It’s hard to focus on your future when there’s trauma in your past. Amanda knows this all too well. When she was a sixth grader, she was trying to cope with several deaths in her family. She blamed herself for what had happened and was unable to concentrate in school.
“I wish I could say Amanda’s story’s unique but it’s not,” says Karen Timberlake, Director of the UW Population Institute and Chair of United Way’s Healthy for Life Community Solutions Team. “The evidence is clear, 1 in 4 youth will experience a traumatic event by their 16th birthday.”
United Way is partnering with school districts and community agencies to identify and treat problems such as anger, anxiety, and depression.
Cognitive Behavioral Intervention for Trauma in Schools (CBITS), led by Journey Mental Health Center, provides screening, early intervention and treatment for sixth graders with anger, anxiety, and depression that stems from a stressful event or exposure to violence.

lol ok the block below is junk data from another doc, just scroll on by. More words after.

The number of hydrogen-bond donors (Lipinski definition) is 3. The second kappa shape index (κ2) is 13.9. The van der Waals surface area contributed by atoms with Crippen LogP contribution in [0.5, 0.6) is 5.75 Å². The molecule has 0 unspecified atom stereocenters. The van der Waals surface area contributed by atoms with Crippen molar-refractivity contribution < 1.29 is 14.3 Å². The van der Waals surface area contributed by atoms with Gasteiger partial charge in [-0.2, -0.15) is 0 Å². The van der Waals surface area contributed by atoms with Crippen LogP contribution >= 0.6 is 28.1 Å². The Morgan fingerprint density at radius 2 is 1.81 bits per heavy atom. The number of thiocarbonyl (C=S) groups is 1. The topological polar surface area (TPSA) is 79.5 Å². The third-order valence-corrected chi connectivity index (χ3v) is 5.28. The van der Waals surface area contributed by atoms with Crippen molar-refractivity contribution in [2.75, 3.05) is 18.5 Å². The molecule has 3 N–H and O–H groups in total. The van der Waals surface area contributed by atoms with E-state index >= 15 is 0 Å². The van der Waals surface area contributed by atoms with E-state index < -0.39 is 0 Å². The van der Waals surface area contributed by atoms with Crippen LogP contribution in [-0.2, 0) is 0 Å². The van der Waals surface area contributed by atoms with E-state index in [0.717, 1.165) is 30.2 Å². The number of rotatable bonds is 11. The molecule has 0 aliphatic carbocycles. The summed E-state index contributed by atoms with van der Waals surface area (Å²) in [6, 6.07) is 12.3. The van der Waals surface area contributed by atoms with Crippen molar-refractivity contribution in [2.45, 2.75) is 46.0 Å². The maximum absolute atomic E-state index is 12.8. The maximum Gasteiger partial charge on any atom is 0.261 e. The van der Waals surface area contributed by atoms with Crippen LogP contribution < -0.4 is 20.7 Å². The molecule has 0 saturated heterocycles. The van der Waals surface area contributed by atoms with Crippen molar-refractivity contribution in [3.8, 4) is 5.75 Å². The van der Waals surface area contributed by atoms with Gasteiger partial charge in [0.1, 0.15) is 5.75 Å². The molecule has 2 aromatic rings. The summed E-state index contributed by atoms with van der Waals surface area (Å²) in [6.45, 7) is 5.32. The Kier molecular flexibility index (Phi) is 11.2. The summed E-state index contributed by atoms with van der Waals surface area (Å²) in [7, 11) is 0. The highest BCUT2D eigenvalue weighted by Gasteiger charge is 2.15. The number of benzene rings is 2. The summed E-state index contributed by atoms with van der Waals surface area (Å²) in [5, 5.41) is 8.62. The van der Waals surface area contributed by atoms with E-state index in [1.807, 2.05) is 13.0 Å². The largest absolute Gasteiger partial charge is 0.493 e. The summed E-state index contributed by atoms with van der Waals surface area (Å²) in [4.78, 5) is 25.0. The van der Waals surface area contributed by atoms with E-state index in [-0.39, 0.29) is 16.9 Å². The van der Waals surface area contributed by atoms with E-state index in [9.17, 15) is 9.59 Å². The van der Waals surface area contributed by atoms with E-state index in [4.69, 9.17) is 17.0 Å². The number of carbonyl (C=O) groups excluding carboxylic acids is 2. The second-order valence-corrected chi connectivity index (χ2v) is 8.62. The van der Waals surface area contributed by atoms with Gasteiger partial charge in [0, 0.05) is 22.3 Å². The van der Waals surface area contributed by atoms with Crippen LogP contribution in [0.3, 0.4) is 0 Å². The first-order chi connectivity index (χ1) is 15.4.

“Helping children overcome these obstacles early in their school career is key in ensuring their long-term academic success and graduation” says Timberlake.
In 2012, CBITS screened 2,500 6th graders in the Madison, Middleton/Cross Plains, Oregon and Sun Prairie school districts which resulted in 64 students receiving treatment for trauma.
Over 10 weeks, CBITS students participate in individual and group sessions facilitated by a school counselor and a trained behavioral health therapist. They teach students how to manage the trauma’s effects on their life and, ultimately, get back on track in school.